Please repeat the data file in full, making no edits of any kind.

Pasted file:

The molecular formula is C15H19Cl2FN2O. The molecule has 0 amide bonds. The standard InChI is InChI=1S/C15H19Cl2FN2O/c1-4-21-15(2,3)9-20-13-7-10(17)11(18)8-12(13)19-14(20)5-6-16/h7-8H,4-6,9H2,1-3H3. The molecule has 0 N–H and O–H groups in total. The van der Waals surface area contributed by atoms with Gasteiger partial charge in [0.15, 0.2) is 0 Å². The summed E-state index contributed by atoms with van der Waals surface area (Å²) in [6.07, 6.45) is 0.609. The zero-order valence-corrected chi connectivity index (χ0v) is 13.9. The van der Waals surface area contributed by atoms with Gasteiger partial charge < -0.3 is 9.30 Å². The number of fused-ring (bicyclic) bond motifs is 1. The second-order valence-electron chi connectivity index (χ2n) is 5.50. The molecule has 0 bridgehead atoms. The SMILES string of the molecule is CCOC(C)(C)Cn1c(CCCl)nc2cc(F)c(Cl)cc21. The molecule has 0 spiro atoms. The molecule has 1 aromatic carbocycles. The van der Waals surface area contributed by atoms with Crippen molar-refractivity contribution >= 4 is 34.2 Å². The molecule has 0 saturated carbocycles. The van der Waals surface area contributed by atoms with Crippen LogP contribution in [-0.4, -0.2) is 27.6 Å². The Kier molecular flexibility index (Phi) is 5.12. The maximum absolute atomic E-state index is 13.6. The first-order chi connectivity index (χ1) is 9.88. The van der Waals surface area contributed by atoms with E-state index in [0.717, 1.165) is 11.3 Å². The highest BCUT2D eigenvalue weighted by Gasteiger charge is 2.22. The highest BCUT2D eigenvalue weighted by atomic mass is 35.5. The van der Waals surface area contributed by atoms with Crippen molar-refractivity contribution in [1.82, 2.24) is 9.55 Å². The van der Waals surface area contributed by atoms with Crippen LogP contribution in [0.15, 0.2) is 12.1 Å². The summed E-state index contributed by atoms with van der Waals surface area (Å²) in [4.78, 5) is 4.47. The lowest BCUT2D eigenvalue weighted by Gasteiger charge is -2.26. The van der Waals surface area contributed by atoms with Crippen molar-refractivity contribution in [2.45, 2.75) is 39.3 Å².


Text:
The molecular formula is C15H19Cl2FN2O. The molecule has 0 amide bonds. The standard InChI is InChI=1S/C15H19Cl2FN2O/c1-4-21-15(2,3)9-20-13-7-10(17)11(18)8-12(13)19-14(20)5-6-16/h7-8H,4-6,9H2,1-3H3. The molecule has 0 N–H and O–H groups in total. The van der Waals surface area contributed by atoms with Gasteiger partial charge in [0.15, 0.2) is 0 Å². The summed E-state index contributed by atoms with van der Waals surface area (Å²) in [6.07, 6.45) is 0.609. The zero-order valence-corrected chi connectivity index (χ0v) is 13.9. The van der Waals surface area contributed by atoms with Gasteiger partial charge < -0.3 is 9.30 Å². The number of fused-ring (bicyclic) bond motifs is 1. The second-order valence-electron chi connectivity index (χ2n) is 5.50. The molecule has 0 bridgehead atoms. The SMILES string of the molecule is CCOC(C)(C)Cn1c(CCCl)nc2cc(F)c(Cl)cc21. The molecule has 0 spiro atoms. The molecule has 1 aromatic carbocycles. The van der Waals surface area contributed by atoms with Crippen molar-refractivity contribution >= 4 is 34.2 Å². The molecule has 0 saturated carbocycles. The van der Waals surface area contributed by atoms with Crippen LogP contribution in [-0.4, -0.2) is 27.6 Å². The Kier molecular flexibility index (Phi) is 5.12. The maximum absolute atomic E-state index is 13.6. The first-order chi connectivity index (χ1) is 9.88. The van der Waals surface area contributed by atoms with E-state index in [0.717, 1.165) is 11.3 Å². The highest BCUT2D eigenvalue weighted by Gasteiger charge is 2.22. The highest BCUT2D eigenvalue weighted by atomic mass is 35.5. The van der Waals surface area contributed by atoms with Crippen molar-refractivity contribution in [1.82, 2.24) is 9.55 Å². The van der Waals surface area contributed by atoms with Crippen LogP contribution in [0.15, 0.2) is 12.1 Å². The summed E-state index contributed by atoms with van der Waals surface area (Å²) in [4.78, 5) is 4.47. The lowest BCUT2D eigenvalue weighted by Gasteiger charge is -2.26. The van der Waals surface area contributed by atoms with Crippen molar-refractivity contribution in [2.45, 2.75) is 39.3 Å².